Held in conjunction with the U.S. Grains Council's Annual Board of Delegates Meeting, USBCA laid the groundwork for ongoing discussions on how to move forward as an industry that simultaneously values farmer access to valuable biotechnology-based tools and export markets for their end product. The discussions will continue this December during regularly scheduled meetings.  


More details are available here.




BeefBuzzThe Beef Industry's Long Range Plan- All About Producing the Most Trusted and Preferred Protein



At the recent Cattle Industry Conference in Denver, the US Cattle industry updated their Long Range Plan- extending the vision out from 2016 to 2020. The Long Range Plan is based on the Vision statement "To responsibly produce the most trusted and preferred protein in the world."We talked about the Long Range Plan with National Cattlemen Beef Association Vice President Craig Uden of Nebraska when Uden was at the 2015 OCA Convention- and his comments on the Plan are featured in today's Beef Buzz.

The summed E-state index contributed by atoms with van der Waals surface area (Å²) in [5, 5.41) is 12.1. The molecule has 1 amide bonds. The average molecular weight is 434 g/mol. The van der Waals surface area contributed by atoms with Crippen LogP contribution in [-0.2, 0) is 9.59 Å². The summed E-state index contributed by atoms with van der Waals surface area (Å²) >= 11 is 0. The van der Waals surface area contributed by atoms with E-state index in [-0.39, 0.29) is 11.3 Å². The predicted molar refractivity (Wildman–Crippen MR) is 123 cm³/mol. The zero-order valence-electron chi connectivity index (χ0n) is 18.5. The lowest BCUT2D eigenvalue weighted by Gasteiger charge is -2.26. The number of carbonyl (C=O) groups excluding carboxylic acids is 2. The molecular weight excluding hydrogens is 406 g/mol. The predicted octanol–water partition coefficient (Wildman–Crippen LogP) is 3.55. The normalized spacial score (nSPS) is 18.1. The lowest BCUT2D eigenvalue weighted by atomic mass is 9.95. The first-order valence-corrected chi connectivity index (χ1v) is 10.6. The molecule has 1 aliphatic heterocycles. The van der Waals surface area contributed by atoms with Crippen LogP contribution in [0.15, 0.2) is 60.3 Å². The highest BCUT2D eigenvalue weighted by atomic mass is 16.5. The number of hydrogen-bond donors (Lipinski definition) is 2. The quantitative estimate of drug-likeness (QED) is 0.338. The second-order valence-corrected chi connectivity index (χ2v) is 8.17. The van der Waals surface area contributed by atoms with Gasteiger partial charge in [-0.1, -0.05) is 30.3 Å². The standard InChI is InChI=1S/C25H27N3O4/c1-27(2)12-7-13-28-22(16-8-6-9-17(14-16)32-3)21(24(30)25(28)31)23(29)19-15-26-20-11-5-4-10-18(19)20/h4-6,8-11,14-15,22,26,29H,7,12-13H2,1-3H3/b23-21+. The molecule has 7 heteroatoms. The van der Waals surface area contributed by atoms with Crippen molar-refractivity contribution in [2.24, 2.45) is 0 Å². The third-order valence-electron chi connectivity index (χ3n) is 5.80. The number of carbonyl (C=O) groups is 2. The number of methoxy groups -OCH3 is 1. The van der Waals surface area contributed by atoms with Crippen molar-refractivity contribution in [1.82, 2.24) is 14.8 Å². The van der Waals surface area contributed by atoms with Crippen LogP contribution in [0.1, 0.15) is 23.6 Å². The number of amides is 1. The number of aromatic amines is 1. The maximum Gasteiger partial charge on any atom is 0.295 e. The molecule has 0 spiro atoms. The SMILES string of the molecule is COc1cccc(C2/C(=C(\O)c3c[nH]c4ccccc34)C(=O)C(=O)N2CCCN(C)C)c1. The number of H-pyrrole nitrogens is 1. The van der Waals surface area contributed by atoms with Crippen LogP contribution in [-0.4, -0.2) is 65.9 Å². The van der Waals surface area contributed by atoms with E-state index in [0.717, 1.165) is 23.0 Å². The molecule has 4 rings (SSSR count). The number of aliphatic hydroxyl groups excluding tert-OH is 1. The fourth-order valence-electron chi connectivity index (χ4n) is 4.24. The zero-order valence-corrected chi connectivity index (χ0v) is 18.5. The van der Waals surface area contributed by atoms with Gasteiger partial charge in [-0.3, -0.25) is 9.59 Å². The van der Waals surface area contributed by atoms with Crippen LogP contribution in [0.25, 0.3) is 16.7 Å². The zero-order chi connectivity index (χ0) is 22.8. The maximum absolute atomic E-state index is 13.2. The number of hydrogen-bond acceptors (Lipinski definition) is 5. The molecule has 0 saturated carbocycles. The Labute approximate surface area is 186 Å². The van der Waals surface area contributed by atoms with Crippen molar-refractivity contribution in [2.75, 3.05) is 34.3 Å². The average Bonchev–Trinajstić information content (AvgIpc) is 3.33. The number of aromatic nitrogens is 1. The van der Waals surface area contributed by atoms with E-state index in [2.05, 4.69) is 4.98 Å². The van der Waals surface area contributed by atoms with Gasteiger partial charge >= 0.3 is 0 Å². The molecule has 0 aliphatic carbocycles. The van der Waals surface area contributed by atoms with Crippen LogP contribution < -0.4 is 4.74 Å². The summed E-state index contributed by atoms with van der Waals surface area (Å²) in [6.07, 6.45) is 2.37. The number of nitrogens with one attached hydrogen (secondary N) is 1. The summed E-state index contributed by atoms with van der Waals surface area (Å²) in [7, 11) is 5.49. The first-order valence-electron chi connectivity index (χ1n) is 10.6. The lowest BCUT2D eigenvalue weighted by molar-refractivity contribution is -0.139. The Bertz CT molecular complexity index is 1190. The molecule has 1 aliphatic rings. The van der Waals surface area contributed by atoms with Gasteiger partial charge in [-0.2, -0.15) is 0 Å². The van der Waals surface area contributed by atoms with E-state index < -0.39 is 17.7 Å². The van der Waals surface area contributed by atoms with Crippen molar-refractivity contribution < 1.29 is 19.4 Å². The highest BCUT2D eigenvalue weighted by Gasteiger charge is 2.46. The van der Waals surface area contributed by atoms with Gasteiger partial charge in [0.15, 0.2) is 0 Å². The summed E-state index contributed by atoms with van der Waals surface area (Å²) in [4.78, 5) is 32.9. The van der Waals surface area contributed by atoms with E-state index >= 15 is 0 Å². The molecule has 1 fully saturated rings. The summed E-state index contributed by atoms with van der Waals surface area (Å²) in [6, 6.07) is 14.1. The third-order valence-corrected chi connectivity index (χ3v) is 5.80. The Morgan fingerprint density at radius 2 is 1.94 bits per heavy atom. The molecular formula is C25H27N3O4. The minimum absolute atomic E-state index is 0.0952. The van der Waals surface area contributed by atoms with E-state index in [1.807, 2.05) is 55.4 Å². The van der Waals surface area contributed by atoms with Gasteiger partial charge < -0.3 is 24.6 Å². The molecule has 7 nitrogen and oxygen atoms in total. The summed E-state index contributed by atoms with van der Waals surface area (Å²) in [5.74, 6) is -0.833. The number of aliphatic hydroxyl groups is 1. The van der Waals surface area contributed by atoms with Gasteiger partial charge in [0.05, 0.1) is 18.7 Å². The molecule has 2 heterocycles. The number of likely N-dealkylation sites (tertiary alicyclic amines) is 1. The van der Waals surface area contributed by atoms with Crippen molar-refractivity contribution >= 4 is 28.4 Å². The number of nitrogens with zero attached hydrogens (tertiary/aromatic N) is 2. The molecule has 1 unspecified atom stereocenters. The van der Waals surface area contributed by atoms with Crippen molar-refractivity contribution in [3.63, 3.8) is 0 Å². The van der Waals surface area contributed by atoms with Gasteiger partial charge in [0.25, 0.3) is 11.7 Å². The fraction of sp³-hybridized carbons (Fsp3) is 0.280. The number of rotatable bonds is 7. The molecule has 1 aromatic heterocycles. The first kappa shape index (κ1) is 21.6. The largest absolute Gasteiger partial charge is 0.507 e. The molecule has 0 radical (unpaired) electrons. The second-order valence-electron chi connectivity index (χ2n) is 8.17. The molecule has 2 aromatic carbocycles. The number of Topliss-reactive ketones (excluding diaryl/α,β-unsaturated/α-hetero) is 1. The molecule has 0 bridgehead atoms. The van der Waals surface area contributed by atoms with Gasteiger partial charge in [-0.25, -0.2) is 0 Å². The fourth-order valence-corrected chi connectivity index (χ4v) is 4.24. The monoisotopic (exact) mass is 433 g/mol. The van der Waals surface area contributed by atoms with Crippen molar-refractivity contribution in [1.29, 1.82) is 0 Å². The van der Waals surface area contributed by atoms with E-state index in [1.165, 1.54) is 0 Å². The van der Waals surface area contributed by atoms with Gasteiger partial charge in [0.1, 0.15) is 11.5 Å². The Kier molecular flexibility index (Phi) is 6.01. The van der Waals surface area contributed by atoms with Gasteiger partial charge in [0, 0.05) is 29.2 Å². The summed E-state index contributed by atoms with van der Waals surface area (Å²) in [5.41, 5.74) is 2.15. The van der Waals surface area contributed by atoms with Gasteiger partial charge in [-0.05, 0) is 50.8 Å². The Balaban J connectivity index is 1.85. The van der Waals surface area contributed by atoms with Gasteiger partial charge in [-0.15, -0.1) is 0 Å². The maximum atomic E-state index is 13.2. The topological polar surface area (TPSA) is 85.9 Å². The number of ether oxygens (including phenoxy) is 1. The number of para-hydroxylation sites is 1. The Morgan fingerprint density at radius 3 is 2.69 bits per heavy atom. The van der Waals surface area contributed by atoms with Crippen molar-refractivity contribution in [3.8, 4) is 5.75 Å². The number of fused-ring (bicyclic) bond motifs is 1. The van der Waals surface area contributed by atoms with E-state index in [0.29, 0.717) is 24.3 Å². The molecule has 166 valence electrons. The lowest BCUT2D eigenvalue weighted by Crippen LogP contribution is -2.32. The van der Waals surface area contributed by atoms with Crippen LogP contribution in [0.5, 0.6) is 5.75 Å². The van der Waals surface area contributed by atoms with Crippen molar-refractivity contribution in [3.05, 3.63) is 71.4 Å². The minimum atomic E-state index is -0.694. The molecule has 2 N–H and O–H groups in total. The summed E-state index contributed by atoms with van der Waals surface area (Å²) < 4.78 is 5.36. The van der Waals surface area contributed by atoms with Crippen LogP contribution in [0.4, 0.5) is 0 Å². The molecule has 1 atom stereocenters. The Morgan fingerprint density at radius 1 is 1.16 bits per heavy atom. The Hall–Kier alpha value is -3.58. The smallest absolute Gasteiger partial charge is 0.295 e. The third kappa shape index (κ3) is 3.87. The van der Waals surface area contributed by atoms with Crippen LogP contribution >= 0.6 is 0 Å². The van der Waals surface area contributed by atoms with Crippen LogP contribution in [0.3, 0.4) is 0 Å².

Uden says that several priorities surfaced out of the Long Range Plan. At the top of that list- to continue to improve on exporting beef into the global market. Uden told us "we have 96-97% of the world's population that lives outside of our borders and there's growing demand for our product as these other countries incomes increase- and you know, we still own the taste and own the quality so there is a lot of demand out there" for US beef.